After careful analysis of DNA evidence, scientists have concluded that Australia has been continuously inhabited by Aboriginal people for 50,000 years. The results have provided our first ever map of Aboriginal genetics across Australia, pre-European colonization. The findings were arrived at through the Aboriginal Heritage Project, working out of the University of Adelaide's Australian Centre for Ancient DNA, along with the South Australian Museum.
The research team investigated mitochondrial DNA from hair samples, 111 of them, that were gathered between 1928 and 1970. Mitochondrial DNA can trace maternal ancestry. According to the research, contemporary Aborigines are descended from a single population group from roughly 50,000 years ago. At that time, Australia and New Guinea would still have been one contiguous land mass. Over the ensuing 2,000 years, Aborigines spread across the continent and then met again in South Australia.
Alan Cooper, the project leader and director of ACAD, says, "Amazingly, it seems that from around this time the basic population patterns have persisted for the next 50,000 years - showing that communities have remained in discrete geographical regions. This is unlike peple anywhere else in the world and provides compelling support for the remarkable Aboriginal cultural connection to the country. We're hoping this project leads to a rewriting of Australia's history texts to include detailed Aboriginal history and what it means to have been on their land for 50,000 years - that's around 10 times as long as all of the European history we're commonly taught."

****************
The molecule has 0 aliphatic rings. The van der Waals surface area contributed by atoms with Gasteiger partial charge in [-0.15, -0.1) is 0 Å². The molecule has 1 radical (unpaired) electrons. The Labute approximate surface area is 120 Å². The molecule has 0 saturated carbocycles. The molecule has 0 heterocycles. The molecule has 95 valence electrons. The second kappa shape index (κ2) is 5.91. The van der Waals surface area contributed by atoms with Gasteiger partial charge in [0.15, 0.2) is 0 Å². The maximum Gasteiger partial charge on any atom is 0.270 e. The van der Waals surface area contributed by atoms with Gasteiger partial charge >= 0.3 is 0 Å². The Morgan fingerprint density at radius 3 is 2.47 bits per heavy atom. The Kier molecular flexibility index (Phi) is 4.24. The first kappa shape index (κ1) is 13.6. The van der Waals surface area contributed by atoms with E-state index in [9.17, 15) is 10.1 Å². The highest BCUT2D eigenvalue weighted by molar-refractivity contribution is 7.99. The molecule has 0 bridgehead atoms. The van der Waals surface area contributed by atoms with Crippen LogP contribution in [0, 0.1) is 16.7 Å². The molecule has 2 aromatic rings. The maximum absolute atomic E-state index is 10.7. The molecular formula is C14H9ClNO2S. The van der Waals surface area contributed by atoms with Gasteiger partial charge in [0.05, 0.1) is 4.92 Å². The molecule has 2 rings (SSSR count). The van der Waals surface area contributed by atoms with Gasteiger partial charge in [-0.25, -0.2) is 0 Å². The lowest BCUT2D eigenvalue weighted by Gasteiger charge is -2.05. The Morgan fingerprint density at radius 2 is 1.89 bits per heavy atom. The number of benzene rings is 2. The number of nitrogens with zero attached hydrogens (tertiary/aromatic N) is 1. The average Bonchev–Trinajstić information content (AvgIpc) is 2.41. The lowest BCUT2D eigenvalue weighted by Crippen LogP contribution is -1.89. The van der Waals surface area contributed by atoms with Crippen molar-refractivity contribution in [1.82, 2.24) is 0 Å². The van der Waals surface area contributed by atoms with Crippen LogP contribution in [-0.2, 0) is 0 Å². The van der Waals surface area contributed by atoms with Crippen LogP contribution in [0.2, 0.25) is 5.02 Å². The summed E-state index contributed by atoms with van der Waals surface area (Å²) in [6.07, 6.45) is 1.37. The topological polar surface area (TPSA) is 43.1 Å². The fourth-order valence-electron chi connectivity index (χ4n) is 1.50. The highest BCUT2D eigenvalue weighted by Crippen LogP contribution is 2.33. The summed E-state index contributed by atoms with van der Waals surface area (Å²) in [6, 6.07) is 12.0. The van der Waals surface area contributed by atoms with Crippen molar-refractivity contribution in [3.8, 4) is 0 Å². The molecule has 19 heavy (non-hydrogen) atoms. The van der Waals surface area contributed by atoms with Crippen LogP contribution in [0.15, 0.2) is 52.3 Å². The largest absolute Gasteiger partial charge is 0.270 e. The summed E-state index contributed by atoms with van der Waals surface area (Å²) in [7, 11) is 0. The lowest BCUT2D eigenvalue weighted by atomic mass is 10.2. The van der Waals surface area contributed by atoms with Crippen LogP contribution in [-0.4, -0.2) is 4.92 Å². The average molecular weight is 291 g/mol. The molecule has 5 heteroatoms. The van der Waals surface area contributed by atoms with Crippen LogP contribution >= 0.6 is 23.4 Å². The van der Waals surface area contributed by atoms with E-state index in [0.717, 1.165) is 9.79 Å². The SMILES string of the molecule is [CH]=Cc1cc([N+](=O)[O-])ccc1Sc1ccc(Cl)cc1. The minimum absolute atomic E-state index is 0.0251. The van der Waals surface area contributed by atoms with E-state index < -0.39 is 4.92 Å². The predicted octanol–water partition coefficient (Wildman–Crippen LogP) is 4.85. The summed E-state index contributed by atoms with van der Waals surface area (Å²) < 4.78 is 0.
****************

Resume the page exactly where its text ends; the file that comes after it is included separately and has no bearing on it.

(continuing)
The study comes at the beginning of a ten-year project meant to help people research their Aboriginal genealogies. The researchers also hope it will help return misplaced or stolen Aboriginal artifacts.
According to Lewis O'Brien, a Kaurna Elder whose hair was studied as part of the project, "Aboriginal people have always known that we have been on our land since the start of our time. But it is important to have science show that to the rest of the world. This is an exciting project and we hope it will help assist those of our people from the Stolen Generation and others to reunite with their families."
The Aboriginal genetics research will be expanded to also study paternal lineges. The studies have received funding from the Australian Research Council Indigenous Discovery Fellowship. It will hopefully show how Aboriginal populations in different Australian habitats formed the genetic diversity currently found in modern Aboriginal populations. The science is sure to show some remarkable historical realities that may or may not corroborate Aboriginal folk histories.